Hooks and Taglines – What Are They?
by Tom Ashford
The literary market is flooded, but don’t stress – it always has been. Luckily, there are potentially billions of people who might want to read your book. You just have to make sure they choose to read yours and not somebody else’s.
In the marketing world, a hook or tagline is something quick and snappy that catches your reader/ prospective customer and reels them in (yes, it’s a fishing metaphor). They are technically different from one another, so here are their definitions:
A tagline is snappy copy that sells a product or idea. Think Nike’s “Just do it” or KFC’s “finger-lickin’ good”. When applied to books and movies, the tagline is usually something a little less abstract and more related to the plot of the actual story. The 2017 film “Life” had “Be Careful What You Search For” (sci-fi horror).
A hook is usually something which compels the customer/ reader/ listener to choose your product. A tagline might do the job, but a hook can do it more clearly. Think more along the lines of: “Get this exhilerating space opera saga for only 99p today.” It’s also a term we use within the writing itself. The first sentence in your novel or essay should itself be a hook – something that tells the reader what to expect and compels them to read on. The title of this very article is a hook, in a way. I could have also called “Five Hooks and Taglines That Will Blow Your Socks Off.”
In the blurb you stick up on your Amazon book page, you’ll probably use both – your tagline right at the beginning and your hook towards the end with your call to action. And don’t worry if it all seems a little confusing or muddled. They’re both designed with the same aim in mind – convincing people to give your book a go.
I would argue that, for titles and catchy copy alike, hooks are better suited for non-fiction and taglines are better for fiction.
For writing a good hook (for non-fiction books, articles, or the “this is why you should buy my book” bit at the end of your blurb), there are numerous techniques you can deploy to maximise their effectiveness.
Numbers grab people’s attention for some reason. Asking a question that conjures an image in the reader’s mind is another good trick (and asking a question can make for a good tagline as well). Superlatives such as “best”, “biggest” or “quickest” are sure to stand out due to their extreme nature. The same goes for anything mentioning “new” – people don’t want to miss out.
Taglines work for non-fiction too. The Podcast Host compiled a list of podcast taglines, including “Welcome to the Smart Passive Income podcast, where it’s all about working hard now so you can sit back and reap the benefits later” and “Podcraft brings the pieces together, so you don’t have to.” And of course, don’t forget the most famous one: “There’s never been a better time to be a writer!”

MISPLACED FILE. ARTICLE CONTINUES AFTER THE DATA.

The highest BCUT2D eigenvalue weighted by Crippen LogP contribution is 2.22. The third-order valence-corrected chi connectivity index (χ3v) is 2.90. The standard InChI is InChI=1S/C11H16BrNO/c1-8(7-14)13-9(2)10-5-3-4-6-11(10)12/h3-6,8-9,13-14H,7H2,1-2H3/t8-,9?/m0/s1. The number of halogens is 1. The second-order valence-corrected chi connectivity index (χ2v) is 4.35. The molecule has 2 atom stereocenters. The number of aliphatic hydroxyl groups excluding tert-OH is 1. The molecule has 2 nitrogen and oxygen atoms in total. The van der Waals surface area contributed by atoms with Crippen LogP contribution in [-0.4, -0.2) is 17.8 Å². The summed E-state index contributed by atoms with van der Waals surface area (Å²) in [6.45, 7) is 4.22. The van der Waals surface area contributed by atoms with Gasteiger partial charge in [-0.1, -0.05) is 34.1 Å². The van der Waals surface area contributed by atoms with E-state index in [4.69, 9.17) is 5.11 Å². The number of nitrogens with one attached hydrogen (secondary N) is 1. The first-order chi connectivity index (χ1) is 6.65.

As mentioned before, fiction taglines tend to be a little snappier, a little more “imaginative” – it’s not about solving a problem, but enticing somebody to try something they might otherwise not. You want to create intrigue and/or excitement.
Here’s a famous one from Lord of the Rings: “One ring to rule them all.”
Or Percy Jackson and the Olympians: The Lightning Thief: “Half boy. Half god. All hero.”
How about “May the odds be ever in your favour” from The Hunger Games?
And I quite like this one: “A pet isn’t just for life” for Stephen King’s Pet Sematary.
And this: “Death comes to us all. When he came to Mort, he offered him a job.” (Mort, Terry Pratchett)
I’m sure you get the idea by now. Just take a look at your own bookshelf and you’ll find dozens of examples, some more successful (or witty, or imaginative) than others.
So how do you come up with your own tagline? What you don’t want to do is try and describe your entire story in one sentence – you won’t manage it. Don’t even try to describe one of your characters – if they’re written well, you probably won’t do them justice.
Try to focus on the core theme or character arc instead. Or simply give a clear sense of genre and tone. Most thriller taglines are fairly generic, but that’s the point. They reassure readers that their story will contain action and mystery – the specifics of the book’s unique story can come later.
Take the James Bond movie Skyfall, for example. “Think on your sins” doesn’t really tell us anything… but it gets our attention.
Write down a lot of them. Not just one or two – dozens, if you can. Try subtle variants of each one until you have something that seems catchy. If you can come up with something that carries a double meaning, even better (providing it’s not too wacky if your book is deadly serious). Try them out with friends, family and fellow writers.
Then choose the best one. Make sure to put it at the top of your blurb and, if it’s snappy enough and fits the genre, on your front cover as well.
And if you’re struggling to find examples (plenty of traditionally published books don’t have taglines on their covers, and their blurbs can leave something to be desired), check out movie posters (or the book posters on billboards/ the London Underground). Hollywood’s great at it.
A case in point – and this one is absolutely fantastic, once you know the plot of the movie (and the book it’s based on) – is David Fincher’s Zodiac: “There’s more than one way to lose your life to a killer.”
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